While I can't claim credit for this recipe (I got it from a friend, who got it from another friend, and so it goes...,), it is known in these parts as "your cranberry cake." As my mother asked last week, "Are you bringing your cranberry cake to Thanksgiving?" And my sister said, "You better save some of your cranberry cake for me."
But it's not proprietary information. My cranberry cake can be your cranberry cake too.
The first time I made this soft, dense, lusciously buttery cake I ended up making it twice more, just for kicks. I couldn't get enough of it. It's sweet with a golden crumb, soft and moist, dense without being heavy, with juicy explosions of tart cranberries. The cranberries are left proudly to their own devices — no sugar bath, no orange zest. Just pops of scarlet sour fruit in buttery cake.
This cake is also a little unusual in its construction, at least for bakers like myself who are most accustomed to cakes leavened with baking powder. This is an old-fashioned butter cake that is leavened instead by whipping the eggs and sugar together for some minutes, until they are lightened and increased in volume. This produces an outrageously moist and tender cake, with the richness of a classic fruitcake. (I like to say this is a fruitcake for those wary of that good old English treat.)
If you have a stand mixer, the process is very easy; it comes together in about 10 minutes. The baking takes longer; depending on the size of the cake pan, this can take well over an hour to bake, but I promise it's worth it.
You can bake it in any size pan you like; I mixed it up last time with a double batch and did one in my usual 10-inch springform, plus some some cupcakes and small loaf pans. The loaves and smaller cupcake sizes make sweet and easy gifts for friends and coworkers; I handed one loaf over to our very deserving contractor.
When serving, I often cover this cake in kirsch-flavored whipped cream, but lately I have been baking it instead with a topping of pecans caramelized in butter and brown sugar. Or try walnuts, or almonds. Just another way to make it yours.
Beating the eggs and sugar: BEFORE & AFTER. On the LEFT: How it looks just a few seconds after beginning to mix them together. On the RIGHT: After several minutes of beating. Note how lightened and creamy the mixture looks, and how the drizzled batter stays on top without sinking back in.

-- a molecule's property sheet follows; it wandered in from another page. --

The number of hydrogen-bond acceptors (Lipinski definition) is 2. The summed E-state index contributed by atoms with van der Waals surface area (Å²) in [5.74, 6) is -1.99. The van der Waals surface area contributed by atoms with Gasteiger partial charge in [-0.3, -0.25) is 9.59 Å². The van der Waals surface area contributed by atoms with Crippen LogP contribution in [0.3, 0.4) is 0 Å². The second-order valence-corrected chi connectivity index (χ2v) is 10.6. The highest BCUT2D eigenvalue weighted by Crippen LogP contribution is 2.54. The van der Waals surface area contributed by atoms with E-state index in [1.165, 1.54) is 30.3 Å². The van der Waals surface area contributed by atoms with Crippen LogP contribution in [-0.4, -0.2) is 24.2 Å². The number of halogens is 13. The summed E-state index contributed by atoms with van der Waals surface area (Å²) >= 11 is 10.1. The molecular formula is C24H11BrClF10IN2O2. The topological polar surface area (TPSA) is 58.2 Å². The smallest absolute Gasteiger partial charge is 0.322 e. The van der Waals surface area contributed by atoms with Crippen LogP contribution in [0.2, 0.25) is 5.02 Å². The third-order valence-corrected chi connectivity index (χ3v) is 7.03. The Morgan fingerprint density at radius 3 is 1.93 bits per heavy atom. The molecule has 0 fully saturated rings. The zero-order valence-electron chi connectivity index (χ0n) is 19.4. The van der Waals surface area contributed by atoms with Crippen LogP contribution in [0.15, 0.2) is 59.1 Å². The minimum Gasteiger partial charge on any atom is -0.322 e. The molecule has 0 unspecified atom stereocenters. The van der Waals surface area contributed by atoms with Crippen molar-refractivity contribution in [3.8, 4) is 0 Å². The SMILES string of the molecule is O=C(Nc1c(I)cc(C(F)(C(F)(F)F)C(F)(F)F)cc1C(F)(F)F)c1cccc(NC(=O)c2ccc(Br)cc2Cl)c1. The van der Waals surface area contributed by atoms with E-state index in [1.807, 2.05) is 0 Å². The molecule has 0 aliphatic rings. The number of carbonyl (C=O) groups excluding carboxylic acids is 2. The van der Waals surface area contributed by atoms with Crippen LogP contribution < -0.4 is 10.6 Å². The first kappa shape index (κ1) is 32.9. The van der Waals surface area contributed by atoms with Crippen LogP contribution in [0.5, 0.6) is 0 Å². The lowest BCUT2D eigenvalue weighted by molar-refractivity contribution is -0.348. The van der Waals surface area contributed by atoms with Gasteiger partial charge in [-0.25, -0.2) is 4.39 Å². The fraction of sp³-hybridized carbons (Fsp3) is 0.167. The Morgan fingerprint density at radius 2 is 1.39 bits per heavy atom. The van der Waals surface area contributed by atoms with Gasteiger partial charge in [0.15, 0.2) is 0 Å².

Makes one 10-inch springform cake. Alternately: Four 4-cup loaves or 24 to 30 cupcakes.
3 large eggs
2 cups sugar
3/4 cup unsalted butter, cubed and softened at room temperature for 1 hour
1 teaspoon vanilla
1 teaspoon almond extract, optional
2 cups all-purpose flour
1 teaspoon salt
2 1/2 cups cranberries (12-ounce bag)
Optional pecan topping:
1/4 cup unsalted butter
1/4 cup dark brown sugar
1 cup pecans, unroasted
Preheat the oven to 350°F. Lightly grease a 10-inch springform pan (or a collection of smaller pans. This make 10 to 12 cups of batter.)
Use a stand mixer or hand beaters to beat the eggs and sugar until very smooth and increased in volume. If using a stand mixer, beat on medium speed for 4 to 7 minutes, using the whip attachment. If using hand beaters, beat on high speed for 6 to 8 minutes. The egg and sugar mixture will double in volume and turn very pale yellow, leaving ribbons on top of the batter when you lift the beaters.
Beat in the butter, vanilla, and almond extract, if using. Beat for 2 minutes or until the butter is smoothly incorporated.
Use a spatula to fold in the flour, salt, and cranberries. The batter will be quite thick. Spread gently into the prepared pan.
To prepare the optional pecan topping, heat the butter in a sauté pan over medium heat. Add the sugar and stir. Add the pecans and cook for about 2 minutes, stirring, until the butter and sugar mixture is shiny and smooth and the nuts are well-coated with the butter and sugar. Spread over the cake batter.
Bake 60 to 80 minutes for the springform. For smaller pans, start checking after 30 minutes, but expect small loaves to take at least 40 minutes. Tent the cake with foil in the last 30 minutes of baking to keep the top from browning (this is especially important for the pecan topping).
Cool for 20 minutes then run a knife around the inside edge of the pan and remove the cake. Cool for an hour before serving.
The cake keeps and freezes well. To store, wrap the fully cooled cake tightly in plastic wrap and leave in a dry, cool place for up to 1 week.
To freeze, wrap the fully cooled cake in plastic wrap and then foil. Freeze for up to 2 months. Thaw overnight at room temperature, still wrapped.
Gifting Cranberry Cake
For packaging cakes like these, I like to bake them in disposable but pretty loaf pans or cupcake liners. Then I use cellophane treat bags (find them at Michael's or other craft stores), plain kraft paper tags, and some pretty ribbon to wrap them up. The cellophane keeps the cake fresh, and the ribbons and tags are so easy.
(Image credits: Faith Durand)